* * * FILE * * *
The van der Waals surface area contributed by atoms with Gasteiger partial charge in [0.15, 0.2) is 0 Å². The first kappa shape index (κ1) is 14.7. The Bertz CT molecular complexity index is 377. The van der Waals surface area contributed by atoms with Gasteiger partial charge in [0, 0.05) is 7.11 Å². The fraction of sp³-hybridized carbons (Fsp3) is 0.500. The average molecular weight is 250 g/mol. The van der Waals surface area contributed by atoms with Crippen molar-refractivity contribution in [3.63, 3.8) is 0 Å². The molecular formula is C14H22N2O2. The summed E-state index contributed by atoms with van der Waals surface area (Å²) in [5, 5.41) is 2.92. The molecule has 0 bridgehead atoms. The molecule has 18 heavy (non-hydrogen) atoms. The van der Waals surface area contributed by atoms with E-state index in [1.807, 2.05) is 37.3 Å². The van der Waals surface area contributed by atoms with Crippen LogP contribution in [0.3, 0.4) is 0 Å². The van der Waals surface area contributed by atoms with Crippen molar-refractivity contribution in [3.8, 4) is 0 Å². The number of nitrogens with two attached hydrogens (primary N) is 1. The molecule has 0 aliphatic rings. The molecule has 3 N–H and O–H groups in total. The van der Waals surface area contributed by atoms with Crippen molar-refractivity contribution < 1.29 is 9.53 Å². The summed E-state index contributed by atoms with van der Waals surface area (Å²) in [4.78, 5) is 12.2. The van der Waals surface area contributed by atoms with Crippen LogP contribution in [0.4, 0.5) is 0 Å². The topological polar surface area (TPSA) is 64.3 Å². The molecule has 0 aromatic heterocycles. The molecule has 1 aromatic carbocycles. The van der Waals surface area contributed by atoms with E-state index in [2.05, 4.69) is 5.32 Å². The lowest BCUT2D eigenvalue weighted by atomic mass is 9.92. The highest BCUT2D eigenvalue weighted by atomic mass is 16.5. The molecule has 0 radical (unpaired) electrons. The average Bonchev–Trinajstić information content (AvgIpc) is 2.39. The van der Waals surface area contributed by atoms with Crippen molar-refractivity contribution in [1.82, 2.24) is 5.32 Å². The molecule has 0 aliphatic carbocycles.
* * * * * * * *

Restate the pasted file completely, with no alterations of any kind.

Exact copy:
The van der Waals surface area contributed by atoms with Gasteiger partial charge in [0.15, 0.2) is 0 Å². The first kappa shape index (κ1) is 14.7. The Bertz CT molecular complexity index is 377. The van der Waals surface area contributed by atoms with Gasteiger partial charge in [0, 0.05) is 7.11 Å². The fraction of sp³-hybridized carbons (Fsp3) is 0.500. The average molecular weight is 250 g/mol. The van der Waals surface area contributed by atoms with Crippen molar-refractivity contribution in [3.63, 3.8) is 0 Å². The molecular formula is C14H22N2O2. The summed E-state index contributed by atoms with van der Waals surface area (Å²) in [5, 5.41) is 2.92. The molecule has 0 bridgehead atoms. The molecule has 18 heavy (non-hydrogen) atoms. The van der Waals surface area contributed by atoms with E-state index in [1.807, 2.05) is 37.3 Å². The van der Waals surface area contributed by atoms with Crippen LogP contribution in [0.3, 0.4) is 0 Å². The van der Waals surface area contributed by atoms with Crippen molar-refractivity contribution in [3.8, 4) is 0 Å². The number of nitrogens with two attached hydrogens (primary N) is 1. The molecule has 0 aliphatic rings. The molecule has 3 N–H and O–H groups in total. The van der Waals surface area contributed by atoms with Crippen molar-refractivity contribution < 1.29 is 9.53 Å². The summed E-state index contributed by atoms with van der Waals surface area (Å²) in [4.78, 5) is 12.2. The van der Waals surface area contributed by atoms with Crippen LogP contribution in [0.4, 0.5) is 0 Å². The topological polar surface area (TPSA) is 64.3 Å². The molecule has 0 aromatic heterocycles. The molecule has 1 aromatic carbocycles. The van der Waals surface area contributed by atoms with E-state index in [2.05, 4.69) is 5.32 Å². The lowest BCUT2D eigenvalue weighted by atomic mass is 9.92. The highest BCUT2D eigenvalue weighted by atomic mass is 16.5. The molecule has 0 radical (unpaired) electrons. The average Bonchev–Trinajstić information content (AvgIpc) is 2.39. The van der Waals surface area contributed by atoms with Crippen molar-refractivity contribution in [1.82, 2.24) is 5.32 Å². The molecule has 0 aliphatic carbocycles.